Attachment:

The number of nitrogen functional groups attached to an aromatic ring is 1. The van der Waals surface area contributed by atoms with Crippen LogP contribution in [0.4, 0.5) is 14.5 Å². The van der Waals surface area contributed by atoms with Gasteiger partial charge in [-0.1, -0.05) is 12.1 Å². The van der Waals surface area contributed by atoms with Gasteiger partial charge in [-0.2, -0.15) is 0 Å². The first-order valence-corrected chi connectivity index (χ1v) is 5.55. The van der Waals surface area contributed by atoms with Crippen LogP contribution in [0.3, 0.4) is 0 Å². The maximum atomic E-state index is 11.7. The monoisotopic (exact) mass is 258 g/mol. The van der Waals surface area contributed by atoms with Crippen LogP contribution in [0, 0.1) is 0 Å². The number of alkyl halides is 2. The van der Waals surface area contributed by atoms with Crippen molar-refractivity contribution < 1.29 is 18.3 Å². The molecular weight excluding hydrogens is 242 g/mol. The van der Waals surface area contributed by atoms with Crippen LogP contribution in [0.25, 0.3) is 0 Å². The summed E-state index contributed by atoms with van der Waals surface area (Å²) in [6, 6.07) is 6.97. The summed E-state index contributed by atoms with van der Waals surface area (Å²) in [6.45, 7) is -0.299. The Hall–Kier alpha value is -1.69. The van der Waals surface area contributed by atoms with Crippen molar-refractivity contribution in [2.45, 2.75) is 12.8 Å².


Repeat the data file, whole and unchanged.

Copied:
The number of nitrogen functional groups attached to an aromatic ring is 1. The van der Waals surface area contributed by atoms with Crippen LogP contribution in [0.4, 0.5) is 14.5 Å². The van der Waals surface area contributed by atoms with Gasteiger partial charge in [-0.1, -0.05) is 12.1 Å². The van der Waals surface area contributed by atoms with Gasteiger partial charge in [-0.2, -0.15) is 0 Å². The first-order valence-corrected chi connectivity index (χ1v) is 5.55. The van der Waals surface area contributed by atoms with Crippen LogP contribution in [0.3, 0.4) is 0 Å². The maximum atomic E-state index is 11.7. The monoisotopic (exact) mass is 258 g/mol. The van der Waals surface area contributed by atoms with Crippen LogP contribution in [0, 0.1) is 0 Å². The number of alkyl halides is 2. The van der Waals surface area contributed by atoms with Crippen molar-refractivity contribution < 1.29 is 18.3 Å². The molecular weight excluding hydrogens is 242 g/mol. The van der Waals surface area contributed by atoms with Crippen LogP contribution in [0.25, 0.3) is 0 Å². The summed E-state index contributed by atoms with van der Waals surface area (Å²) in [6, 6.07) is 6.97. The summed E-state index contributed by atoms with van der Waals surface area (Å²) in [6.45, 7) is -0.299. The Hall–Kier alpha value is -1.69. The van der Waals surface area contributed by atoms with Crippen molar-refractivity contribution in [2.45, 2.75) is 12.8 Å².